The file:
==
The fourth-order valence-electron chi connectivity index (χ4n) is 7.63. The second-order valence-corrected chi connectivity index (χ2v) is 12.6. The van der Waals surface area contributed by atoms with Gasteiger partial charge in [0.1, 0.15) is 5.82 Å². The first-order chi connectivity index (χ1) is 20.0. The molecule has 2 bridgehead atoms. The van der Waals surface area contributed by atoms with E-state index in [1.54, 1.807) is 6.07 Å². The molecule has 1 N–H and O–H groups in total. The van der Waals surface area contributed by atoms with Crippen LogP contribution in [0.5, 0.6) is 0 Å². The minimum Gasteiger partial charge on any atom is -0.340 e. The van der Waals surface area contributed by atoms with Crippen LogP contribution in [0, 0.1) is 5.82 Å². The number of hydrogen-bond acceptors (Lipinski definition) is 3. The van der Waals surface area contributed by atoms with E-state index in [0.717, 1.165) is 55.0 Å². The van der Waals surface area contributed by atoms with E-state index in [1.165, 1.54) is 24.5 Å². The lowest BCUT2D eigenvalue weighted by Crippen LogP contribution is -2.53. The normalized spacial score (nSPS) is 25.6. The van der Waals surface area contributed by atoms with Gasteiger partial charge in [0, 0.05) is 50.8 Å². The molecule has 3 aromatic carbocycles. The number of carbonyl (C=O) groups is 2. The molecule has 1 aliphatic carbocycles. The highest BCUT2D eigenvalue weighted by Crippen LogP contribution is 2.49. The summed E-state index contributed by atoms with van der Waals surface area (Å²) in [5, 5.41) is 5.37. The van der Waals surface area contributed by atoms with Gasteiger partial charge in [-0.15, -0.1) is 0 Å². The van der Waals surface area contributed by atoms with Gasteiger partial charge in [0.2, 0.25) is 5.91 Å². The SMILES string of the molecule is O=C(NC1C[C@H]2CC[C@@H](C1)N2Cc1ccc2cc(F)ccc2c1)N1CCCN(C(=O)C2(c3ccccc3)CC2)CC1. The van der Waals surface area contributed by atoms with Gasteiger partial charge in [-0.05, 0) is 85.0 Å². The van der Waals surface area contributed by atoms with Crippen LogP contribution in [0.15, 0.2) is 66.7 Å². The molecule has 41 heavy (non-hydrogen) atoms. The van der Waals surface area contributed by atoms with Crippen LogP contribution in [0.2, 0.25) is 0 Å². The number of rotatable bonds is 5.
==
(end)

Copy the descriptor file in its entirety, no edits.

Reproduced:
The fourth-order valence-electron chi connectivity index (χ4n) is 7.63. The second-order valence-corrected chi connectivity index (χ2v) is 12.6. The van der Waals surface area contributed by atoms with Gasteiger partial charge in [0.1, 0.15) is 5.82 Å². The first-order chi connectivity index (χ1) is 20.0. The molecule has 2 bridgehead atoms. The van der Waals surface area contributed by atoms with E-state index in [1.54, 1.807) is 6.07 Å². The molecule has 1 N–H and O–H groups in total. The van der Waals surface area contributed by atoms with Crippen LogP contribution in [0.5, 0.6) is 0 Å². The minimum Gasteiger partial charge on any atom is -0.340 e. The van der Waals surface area contributed by atoms with Crippen LogP contribution in [0, 0.1) is 5.82 Å². The number of hydrogen-bond acceptors (Lipinski definition) is 3. The van der Waals surface area contributed by atoms with E-state index in [0.717, 1.165) is 55.0 Å². The van der Waals surface area contributed by atoms with E-state index in [1.165, 1.54) is 24.5 Å². The lowest BCUT2D eigenvalue weighted by Crippen LogP contribution is -2.53. The normalized spacial score (nSPS) is 25.6. The van der Waals surface area contributed by atoms with Gasteiger partial charge in [0, 0.05) is 50.8 Å². The molecule has 3 aromatic carbocycles. The number of carbonyl (C=O) groups is 2. The molecule has 1 aliphatic carbocycles. The highest BCUT2D eigenvalue weighted by Crippen LogP contribution is 2.49. The summed E-state index contributed by atoms with van der Waals surface area (Å²) in [5, 5.41) is 5.37. The van der Waals surface area contributed by atoms with Gasteiger partial charge in [-0.15, -0.1) is 0 Å². The van der Waals surface area contributed by atoms with Gasteiger partial charge in [0.2, 0.25) is 5.91 Å². The SMILES string of the molecule is O=C(NC1C[C@H]2CC[C@@H](C1)N2Cc1ccc2cc(F)ccc2c1)N1CCCN(C(=O)C2(c3ccccc3)CC2)CC1. The van der Waals surface area contributed by atoms with Gasteiger partial charge in [-0.05, 0) is 85.0 Å². The van der Waals surface area contributed by atoms with Crippen LogP contribution in [0.15, 0.2) is 66.7 Å². The molecule has 41 heavy (non-hydrogen) atoms. The van der Waals surface area contributed by atoms with Crippen LogP contribution in [0.2, 0.25) is 0 Å². The number of rotatable bonds is 5.